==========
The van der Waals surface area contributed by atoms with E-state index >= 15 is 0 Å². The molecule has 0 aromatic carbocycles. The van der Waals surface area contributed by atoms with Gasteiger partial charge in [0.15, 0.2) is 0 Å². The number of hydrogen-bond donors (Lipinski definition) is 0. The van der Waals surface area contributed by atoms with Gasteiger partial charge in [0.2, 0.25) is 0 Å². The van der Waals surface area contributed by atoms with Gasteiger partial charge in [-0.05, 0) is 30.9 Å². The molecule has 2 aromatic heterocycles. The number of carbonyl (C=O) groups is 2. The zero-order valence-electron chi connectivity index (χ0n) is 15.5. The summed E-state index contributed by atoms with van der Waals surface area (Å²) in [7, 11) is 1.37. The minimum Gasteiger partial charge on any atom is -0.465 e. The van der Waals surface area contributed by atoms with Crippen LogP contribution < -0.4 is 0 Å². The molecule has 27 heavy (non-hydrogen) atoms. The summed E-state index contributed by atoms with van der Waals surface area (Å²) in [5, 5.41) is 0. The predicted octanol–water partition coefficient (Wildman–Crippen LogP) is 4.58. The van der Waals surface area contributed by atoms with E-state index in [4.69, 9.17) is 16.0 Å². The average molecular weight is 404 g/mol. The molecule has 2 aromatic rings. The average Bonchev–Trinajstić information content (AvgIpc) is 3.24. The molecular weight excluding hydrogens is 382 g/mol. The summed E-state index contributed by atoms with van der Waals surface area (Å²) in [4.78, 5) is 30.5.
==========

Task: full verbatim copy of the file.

The van der Waals surface area contributed by atoms with E-state index >= 15 is 0 Å². The molecule has 0 aromatic carbocycles. The van der Waals surface area contributed by atoms with Gasteiger partial charge in [0.15, 0.2) is 0 Å². The number of hydrogen-bond donors (Lipinski definition) is 0. The van der Waals surface area contributed by atoms with Gasteiger partial charge in [0.2, 0.25) is 0 Å². The van der Waals surface area contributed by atoms with Gasteiger partial charge in [-0.05, 0) is 30.9 Å². The molecule has 2 aromatic heterocycles. The number of carbonyl (C=O) groups is 2. The zero-order valence-electron chi connectivity index (χ0n) is 15.5. The summed E-state index contributed by atoms with van der Waals surface area (Å²) in [7, 11) is 1.37. The minimum Gasteiger partial charge on any atom is -0.465 e. The van der Waals surface area contributed by atoms with Crippen LogP contribution < -0.4 is 0 Å². The molecule has 27 heavy (non-hydrogen) atoms. The summed E-state index contributed by atoms with van der Waals surface area (Å²) in [5, 5.41) is 0. The predicted octanol–water partition coefficient (Wildman–Crippen LogP) is 4.58. The van der Waals surface area contributed by atoms with E-state index in [4.69, 9.17) is 16.0 Å². The average molecular weight is 404 g/mol. The molecule has 2 aromatic rings. The average Bonchev–Trinajstić information content (AvgIpc) is 3.24. The molecular weight excluding hydrogens is 382 g/mol. The summed E-state index contributed by atoms with van der Waals surface area (Å²) in [4.78, 5) is 30.5.